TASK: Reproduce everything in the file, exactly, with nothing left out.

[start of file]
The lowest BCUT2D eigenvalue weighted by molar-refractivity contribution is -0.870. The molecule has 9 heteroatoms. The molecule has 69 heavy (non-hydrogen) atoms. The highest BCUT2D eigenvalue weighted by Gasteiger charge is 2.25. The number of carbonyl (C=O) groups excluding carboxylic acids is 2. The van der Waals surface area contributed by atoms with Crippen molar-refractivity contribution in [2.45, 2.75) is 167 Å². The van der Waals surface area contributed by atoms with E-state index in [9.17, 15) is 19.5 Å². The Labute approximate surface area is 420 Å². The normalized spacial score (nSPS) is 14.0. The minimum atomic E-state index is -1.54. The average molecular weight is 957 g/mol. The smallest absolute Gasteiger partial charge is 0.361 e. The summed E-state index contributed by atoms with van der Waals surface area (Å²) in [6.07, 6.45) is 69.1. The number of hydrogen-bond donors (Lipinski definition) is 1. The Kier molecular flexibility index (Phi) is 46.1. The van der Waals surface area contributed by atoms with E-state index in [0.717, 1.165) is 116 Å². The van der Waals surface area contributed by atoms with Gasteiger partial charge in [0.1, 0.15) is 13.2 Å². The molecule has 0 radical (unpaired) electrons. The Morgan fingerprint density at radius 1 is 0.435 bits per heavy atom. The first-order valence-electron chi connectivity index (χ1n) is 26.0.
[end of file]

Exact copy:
The lowest BCUT2D eigenvalue weighted by molar-refractivity contribution is -0.870. The molecule has 9 heteroatoms. The molecule has 69 heavy (non-hydrogen) atoms. The highest BCUT2D eigenvalue weighted by Gasteiger charge is 2.25. The number of carbonyl (C=O) groups excluding carboxylic acids is 2. The van der Waals surface area contributed by atoms with Crippen molar-refractivity contribution in [2.45, 2.75) is 167 Å². The van der Waals surface area contributed by atoms with E-state index in [9.17, 15) is 19.5 Å². The Labute approximate surface area is 420 Å². The normalized spacial score (nSPS) is 14.0. The minimum atomic E-state index is -1.54. The average molecular weight is 957 g/mol. The smallest absolute Gasteiger partial charge is 0.361 e. The summed E-state index contributed by atoms with van der Waals surface area (Å²) in [6.07, 6.45) is 69.1. The number of hydrogen-bond donors (Lipinski definition) is 1. The Kier molecular flexibility index (Phi) is 46.1. The van der Waals surface area contributed by atoms with E-state index in [0.717, 1.165) is 116 Å². The van der Waals surface area contributed by atoms with Gasteiger partial charge in [0.1, 0.15) is 13.2 Å². The molecule has 0 radical (unpaired) electrons. The Morgan fingerprint density at radius 1 is 0.435 bits per heavy atom. The first-order valence-electron chi connectivity index (χ1n) is 26.0.